The Fed cannot know this information. Thus, like any political entity, they will err on the side of caution. They will wait too long to act, making sure that the economy has truly recovered. This delay will ensure higher inflation, certainly higher than an omniscient being would produce. Regardless, withdrawing the funds will create destabilizing forces in the economy and collapse the malinvestment that has been propped up by monetary infusion. Whether this transition will create another recession, or be interpreted as one, is unknown. The impossibility of managing an exit strategy is not the major problem, however. The real problem is that there can be no exit strategy.
The Treasury’s ATM Machine Regardless of how the Fed’s charter reads and no matter how much the Fed defends its independence, the reality is that the Fed is an arm of the Federal Government. It is not the dog, it is the tail. It has become the Treasury’s ATM machine, whether it wants to be or not.
The Federal Government is unsustainable. It has liabilities (including the unfunded social promises such as Social Security and Medicare) over $100 Trillion. It has revenues about $2.5 Trillion and spends all of this plus at least another $1.5 Trillion per year. Budgeted programs project these kinds of deficits for ten years and undoubtedly understate reality. These shortfalls are not fundable via open-market Treasury bond or bill sales. Foreigners are withdrawing from funding our deficits. So too are domestic investors. Credit rating agencies are murmuring about downgrades in US Federal debt. Returns have fallen to practically nothing while risk has increased. Why would anyone want to buy our debt?
The Fed has reached the point where there are only two choices — Allow the government to shut down or allow itself to be the Treasury’s ATM machine. In a galaxy far, far away, the Fed, perhaps with Darth Volcker at the helm, might have been able to say: “No More!” Times were different then. Saying no was easier when it didn’t involve bankrupting the entire Federal Government. The ability and willingness to say “No” prevented the government from reaching its current condition. Years of political ingratiation by Greenspan and now Bernanke have brought us to this point.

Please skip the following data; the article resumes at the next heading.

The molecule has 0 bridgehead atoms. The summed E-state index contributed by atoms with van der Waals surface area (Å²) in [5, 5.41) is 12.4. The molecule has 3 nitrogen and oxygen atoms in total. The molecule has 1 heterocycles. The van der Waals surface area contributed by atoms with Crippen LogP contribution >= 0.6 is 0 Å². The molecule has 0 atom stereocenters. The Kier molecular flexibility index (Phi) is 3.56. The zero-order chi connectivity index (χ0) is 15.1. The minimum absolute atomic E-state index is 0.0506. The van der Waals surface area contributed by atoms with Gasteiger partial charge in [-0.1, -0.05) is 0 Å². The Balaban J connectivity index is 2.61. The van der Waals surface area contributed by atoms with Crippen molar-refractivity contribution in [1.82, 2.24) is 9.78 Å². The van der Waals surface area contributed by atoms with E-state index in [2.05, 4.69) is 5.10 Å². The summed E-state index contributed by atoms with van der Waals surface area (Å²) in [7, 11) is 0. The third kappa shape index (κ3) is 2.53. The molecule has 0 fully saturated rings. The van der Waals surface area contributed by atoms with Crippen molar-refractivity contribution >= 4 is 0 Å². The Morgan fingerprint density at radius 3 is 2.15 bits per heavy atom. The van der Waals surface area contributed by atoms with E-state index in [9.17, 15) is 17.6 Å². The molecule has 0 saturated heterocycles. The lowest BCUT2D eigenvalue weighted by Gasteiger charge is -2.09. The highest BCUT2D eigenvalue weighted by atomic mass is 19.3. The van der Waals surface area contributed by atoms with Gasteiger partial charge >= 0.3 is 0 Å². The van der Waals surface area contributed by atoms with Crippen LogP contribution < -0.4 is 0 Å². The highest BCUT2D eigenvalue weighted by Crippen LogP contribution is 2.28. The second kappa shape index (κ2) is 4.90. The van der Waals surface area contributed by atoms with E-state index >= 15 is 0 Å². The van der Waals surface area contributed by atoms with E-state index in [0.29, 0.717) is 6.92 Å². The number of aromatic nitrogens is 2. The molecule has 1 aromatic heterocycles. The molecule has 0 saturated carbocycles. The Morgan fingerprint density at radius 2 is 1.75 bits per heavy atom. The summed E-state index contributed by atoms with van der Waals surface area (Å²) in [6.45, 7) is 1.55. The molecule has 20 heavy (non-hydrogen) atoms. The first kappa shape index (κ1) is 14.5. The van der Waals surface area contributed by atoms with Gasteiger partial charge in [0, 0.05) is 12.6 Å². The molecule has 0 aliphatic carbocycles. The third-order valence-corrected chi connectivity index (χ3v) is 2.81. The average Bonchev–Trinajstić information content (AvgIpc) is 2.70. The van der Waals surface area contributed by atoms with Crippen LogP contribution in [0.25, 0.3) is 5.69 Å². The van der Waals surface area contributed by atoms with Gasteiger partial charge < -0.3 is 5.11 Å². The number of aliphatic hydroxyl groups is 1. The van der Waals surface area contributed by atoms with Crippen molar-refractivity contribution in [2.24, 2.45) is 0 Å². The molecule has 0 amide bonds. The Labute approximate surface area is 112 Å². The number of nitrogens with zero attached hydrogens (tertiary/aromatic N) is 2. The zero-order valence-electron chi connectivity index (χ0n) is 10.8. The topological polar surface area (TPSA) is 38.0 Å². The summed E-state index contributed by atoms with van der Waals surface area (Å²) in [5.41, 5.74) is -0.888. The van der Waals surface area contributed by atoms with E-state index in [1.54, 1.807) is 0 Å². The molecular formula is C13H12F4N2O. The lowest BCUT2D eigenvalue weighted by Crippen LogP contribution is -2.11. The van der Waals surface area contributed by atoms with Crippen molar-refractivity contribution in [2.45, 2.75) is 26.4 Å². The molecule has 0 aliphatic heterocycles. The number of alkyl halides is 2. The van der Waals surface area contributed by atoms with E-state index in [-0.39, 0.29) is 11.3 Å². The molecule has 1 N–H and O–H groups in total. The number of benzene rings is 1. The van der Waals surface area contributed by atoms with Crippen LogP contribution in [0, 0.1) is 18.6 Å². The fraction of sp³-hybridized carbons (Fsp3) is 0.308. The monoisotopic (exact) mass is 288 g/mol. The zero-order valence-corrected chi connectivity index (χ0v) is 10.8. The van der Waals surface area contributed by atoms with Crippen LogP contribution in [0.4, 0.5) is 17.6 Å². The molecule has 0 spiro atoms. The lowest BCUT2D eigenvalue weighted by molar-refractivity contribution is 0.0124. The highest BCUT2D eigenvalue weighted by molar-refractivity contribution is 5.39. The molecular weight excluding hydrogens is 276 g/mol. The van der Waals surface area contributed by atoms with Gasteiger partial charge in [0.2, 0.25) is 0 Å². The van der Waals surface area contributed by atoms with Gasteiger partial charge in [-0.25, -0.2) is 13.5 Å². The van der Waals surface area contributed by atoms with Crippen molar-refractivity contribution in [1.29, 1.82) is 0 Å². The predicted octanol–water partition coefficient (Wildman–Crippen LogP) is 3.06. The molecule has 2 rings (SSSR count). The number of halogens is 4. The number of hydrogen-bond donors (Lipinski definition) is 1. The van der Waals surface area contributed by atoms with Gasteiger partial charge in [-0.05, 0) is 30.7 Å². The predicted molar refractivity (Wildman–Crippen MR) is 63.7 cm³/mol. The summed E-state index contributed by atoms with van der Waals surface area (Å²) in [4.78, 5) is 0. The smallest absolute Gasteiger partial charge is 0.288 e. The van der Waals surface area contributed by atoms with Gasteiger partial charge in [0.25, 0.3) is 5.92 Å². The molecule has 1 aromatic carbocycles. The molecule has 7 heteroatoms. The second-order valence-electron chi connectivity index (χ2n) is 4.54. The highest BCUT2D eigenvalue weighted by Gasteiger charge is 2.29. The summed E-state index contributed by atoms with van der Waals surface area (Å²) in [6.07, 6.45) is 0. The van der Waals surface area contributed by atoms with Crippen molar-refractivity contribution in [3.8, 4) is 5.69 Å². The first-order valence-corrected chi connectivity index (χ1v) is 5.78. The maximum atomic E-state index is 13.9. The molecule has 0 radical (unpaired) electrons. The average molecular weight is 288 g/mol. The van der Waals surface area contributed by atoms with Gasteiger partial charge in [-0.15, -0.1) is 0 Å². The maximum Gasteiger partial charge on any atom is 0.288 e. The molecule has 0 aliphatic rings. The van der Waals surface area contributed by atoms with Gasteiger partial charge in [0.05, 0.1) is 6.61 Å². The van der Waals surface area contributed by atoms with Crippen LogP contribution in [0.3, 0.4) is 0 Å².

“No” is unthinkable now. The Fed has become a lap dog for the Treasury. Indeed, Fed purchases of Treasuries is the only way that the government can continue to run. This is why large-number inflation is inevitable. It can be no other way, given Government spending and the unavailability of convential financing. Bernanke and his pygmies warn us about deflation to deflect what they know they must do. For awhile, they hope to dampen inflationary expectations with this diversion.
The debate as to whether this economic crisis ends in either Deflation or Inflation is interesting. Many believe that it ends in both, first a deflationary nightmare, followed by an inflationary nightmare. I agree with this position, but in reverse order. The Fed will not trigger a government bankruptcy by refusing to buy Treasury Bonds. It will continue to monetize the deficits rather than shut down the government. That suggests monetary base growth in the range of 50 – 100% per year for the next several years. The number is likely to be that high (or higher) because, in addition to funding the Federal Government, the Fed will continue to have to buy trash off bank balance sheets.
The continued infusion of money into the economy will accelerate inflation to levels well beyond the 1980 period, perhaps hyperinflation. Eventually, the dollar will collapse, precipitating an international currency crisis. That will be followed by a collapse in our economy as domestic trade freezes. People will refuse to hold or accept dollars. At that point, we will be back to a barter system and a Greater Depression.
Better stock up on goods that can be easily bartered.
To learn more about currency behavior, try experimenting with free forex demo accounts.